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Roger Peyrefitte

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Roger Peyrefitte



Prix Goncourt

Roger Peyrefitte smiling and wearing a coat, long sleeves, and necktie while the boy beside him wearing a turtle-neck long sleeve

17 August 1907Castres, Tarn, France (

Notable works
Les Amities particulieresTrilogy about Alexander the Great

November 5, 2000, Paris, France

Secret Friendships, L'exile de Capri, Les Ambassades

Les amities particulieres, The Seven Deadly Sins

Alain-Philippe Malagnac d'Argens de Villele

Jean Luc Godard, Didier Haudepin, Jean Delannoy

Mariage homosexuel en 1982 roger peyrefitte

Roger Peyrefitte ([ʁɔʒe pɛʁfit]; 17 August 1907 – 5 November 2000) was a French diplomat, writer of bestseller novels and non-fiction, and a defender of gay rights.


Roger Peyrefitte smiling while wearing eyeglasses, coat, and striped long sleeves

Lana Del Rey(Lolita) Les amitiés particulières

Life and work

Roger Peyrefitte talking to someone with the people beside him while wearing a black coat, white long sleeves, necktie, and eyeglasses

Born in Castres, Tarn, to a wealthy family, Peyrefitte went to Jesuit and Lazarist boarding schools and then studied language and literature in the University of Toulouse. After graduating first of his year from Institut d'Études Politiques de Paris in 1930, he worked as an embassy secretary in Athens between 1933 and 1938. Back in Paris, he had to resign in 1940 for personal reasons before being reintegrated in 1943 and finally ending his diplomatic career in 1945. In his novels, he often treated controversial themes and his work put him at odds with the Roman Catholic church.

Roger Peyrefitte with a tight-lipped smile while hand on his chin and wearing a coat, long sleeves, necktie, eyeglasses, and ring

He wrote openly about his homoerotic experiences in boarding school in his 1943 first novel Les amitiés particulières (Particular Friendships—a term used in seminaries to refer to friendships seen as too close and exclusive, often incorrectly translated as "Special Friendships"), which won the coveted prix Renaudot in 1944. The book was made into a film of the same name which was released in 1964. On the set, Peyrefitte met the 12-year-old Alain-Philippe Malagnac d'Argens de Villèle; Peyrefitte tells the story of their relationship in Notre amour ("Our Love" - 1967) and L'Enfant de cœur ("Child of the Heart" - 1978). Malagnac later married performer Amanda Lear.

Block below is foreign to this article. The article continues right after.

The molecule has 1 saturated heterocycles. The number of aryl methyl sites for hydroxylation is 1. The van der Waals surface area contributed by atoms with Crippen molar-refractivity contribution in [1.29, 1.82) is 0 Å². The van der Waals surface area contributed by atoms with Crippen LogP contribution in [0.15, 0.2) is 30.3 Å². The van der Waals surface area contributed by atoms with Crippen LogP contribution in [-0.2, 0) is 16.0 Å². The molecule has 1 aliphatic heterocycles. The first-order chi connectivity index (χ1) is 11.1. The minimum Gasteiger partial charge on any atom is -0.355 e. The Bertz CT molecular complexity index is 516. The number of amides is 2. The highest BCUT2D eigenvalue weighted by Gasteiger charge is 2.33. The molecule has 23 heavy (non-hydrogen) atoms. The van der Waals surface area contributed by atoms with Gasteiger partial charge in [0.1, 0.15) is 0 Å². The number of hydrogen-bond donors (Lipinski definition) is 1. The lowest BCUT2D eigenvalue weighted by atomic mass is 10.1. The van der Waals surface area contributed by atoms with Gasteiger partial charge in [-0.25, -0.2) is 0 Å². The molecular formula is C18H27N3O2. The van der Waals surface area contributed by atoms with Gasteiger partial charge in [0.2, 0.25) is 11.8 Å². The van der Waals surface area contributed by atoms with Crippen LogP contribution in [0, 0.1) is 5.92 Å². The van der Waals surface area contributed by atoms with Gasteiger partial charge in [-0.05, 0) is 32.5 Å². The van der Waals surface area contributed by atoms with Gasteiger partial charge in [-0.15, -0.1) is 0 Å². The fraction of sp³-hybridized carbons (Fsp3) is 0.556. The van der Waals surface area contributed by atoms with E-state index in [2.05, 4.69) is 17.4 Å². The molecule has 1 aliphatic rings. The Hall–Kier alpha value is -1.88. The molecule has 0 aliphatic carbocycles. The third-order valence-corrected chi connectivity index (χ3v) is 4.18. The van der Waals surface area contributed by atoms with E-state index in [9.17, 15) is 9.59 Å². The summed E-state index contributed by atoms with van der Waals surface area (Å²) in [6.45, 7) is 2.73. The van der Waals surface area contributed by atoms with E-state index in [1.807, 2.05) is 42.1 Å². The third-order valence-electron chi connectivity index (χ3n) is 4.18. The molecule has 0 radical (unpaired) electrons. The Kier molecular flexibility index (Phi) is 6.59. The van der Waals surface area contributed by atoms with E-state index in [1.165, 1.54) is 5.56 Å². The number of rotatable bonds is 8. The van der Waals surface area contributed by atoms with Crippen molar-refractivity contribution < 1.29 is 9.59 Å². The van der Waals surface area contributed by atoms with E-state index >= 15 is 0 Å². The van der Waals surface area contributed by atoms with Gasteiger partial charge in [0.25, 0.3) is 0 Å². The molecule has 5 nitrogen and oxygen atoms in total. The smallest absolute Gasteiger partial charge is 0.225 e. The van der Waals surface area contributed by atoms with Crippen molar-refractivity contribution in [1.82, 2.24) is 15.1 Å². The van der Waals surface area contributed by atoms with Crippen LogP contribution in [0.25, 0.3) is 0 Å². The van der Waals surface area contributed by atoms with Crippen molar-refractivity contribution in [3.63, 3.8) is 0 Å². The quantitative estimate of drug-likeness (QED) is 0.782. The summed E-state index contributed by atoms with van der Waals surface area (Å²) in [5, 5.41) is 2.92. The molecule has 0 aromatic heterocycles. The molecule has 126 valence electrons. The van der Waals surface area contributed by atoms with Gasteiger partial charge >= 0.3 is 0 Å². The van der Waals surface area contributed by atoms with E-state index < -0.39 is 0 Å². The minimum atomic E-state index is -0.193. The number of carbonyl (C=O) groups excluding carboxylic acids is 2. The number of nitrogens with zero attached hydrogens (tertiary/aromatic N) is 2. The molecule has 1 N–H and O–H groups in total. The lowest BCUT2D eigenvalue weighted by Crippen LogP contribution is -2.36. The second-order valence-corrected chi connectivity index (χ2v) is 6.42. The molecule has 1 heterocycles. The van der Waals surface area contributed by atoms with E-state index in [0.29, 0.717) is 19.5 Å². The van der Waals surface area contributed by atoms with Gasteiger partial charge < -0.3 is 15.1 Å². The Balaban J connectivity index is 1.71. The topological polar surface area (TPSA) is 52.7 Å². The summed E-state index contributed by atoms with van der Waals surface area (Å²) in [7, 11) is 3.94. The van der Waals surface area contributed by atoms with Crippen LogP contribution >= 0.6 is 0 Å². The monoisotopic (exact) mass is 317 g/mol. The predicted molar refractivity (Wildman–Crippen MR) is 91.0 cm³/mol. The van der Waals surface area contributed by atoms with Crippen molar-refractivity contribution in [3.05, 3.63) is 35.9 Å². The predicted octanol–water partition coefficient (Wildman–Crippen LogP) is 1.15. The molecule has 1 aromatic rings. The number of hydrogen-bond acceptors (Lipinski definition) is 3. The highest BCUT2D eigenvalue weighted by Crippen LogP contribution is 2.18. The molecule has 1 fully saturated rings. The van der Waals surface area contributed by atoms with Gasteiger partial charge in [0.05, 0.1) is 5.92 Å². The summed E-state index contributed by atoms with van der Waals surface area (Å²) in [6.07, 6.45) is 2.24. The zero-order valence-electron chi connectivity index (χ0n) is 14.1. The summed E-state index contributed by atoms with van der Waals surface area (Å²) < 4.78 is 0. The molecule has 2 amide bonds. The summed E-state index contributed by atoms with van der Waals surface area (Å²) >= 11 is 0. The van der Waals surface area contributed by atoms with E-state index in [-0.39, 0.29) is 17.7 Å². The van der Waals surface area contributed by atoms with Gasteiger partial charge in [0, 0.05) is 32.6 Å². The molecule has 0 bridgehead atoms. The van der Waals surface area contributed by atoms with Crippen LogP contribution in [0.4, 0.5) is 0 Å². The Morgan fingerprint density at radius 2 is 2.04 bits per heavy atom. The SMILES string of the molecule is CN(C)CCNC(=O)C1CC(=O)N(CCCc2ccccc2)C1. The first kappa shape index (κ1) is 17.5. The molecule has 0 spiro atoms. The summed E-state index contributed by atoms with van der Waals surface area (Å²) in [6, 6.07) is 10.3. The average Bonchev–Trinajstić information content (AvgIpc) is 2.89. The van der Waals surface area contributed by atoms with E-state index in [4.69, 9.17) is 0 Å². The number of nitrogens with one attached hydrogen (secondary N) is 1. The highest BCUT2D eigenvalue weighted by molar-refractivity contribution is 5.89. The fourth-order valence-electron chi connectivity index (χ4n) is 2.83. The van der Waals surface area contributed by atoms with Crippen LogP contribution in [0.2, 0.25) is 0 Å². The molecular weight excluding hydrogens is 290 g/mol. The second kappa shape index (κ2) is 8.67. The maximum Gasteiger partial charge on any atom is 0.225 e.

A cultivator of scandal, Peyrefitte attacked the Vatican and Pope Pius XII in his book Les Clés de saint Pierre (1953), which earned him the nickname of "Pope of the Homosexuals". The publication of the book started a bitter quarrel with François Mauriac. Mauriac threatened to resign from the paper he was working with at the time, L'Express, if it did not stop carrying advertisements for the book. The quarrel was exacerbated by the release of the film adaptation of Les amitiés particulières and culminated in a virulent open letter by Peyrefitte in which he accused Mauriac of homophile inclinations and called him a tartuffe. In April 1976, after Pope Paul VI had condemned homosexuality in a homily, Peyrefitte accused him of being a closet homosexual.

In Les Ambassades (1951), he revealed the ins and outs of diplomacy. Peyrefitte also wrote a book full of gossip about Baron Jacques d'Adelswärd-Fersen's exile in Capri (L'Exilé de Capri, 1959) and translated Greek gay love poetry (La Muse garçonnière (The Boyish Muse), Flammarion, 1973).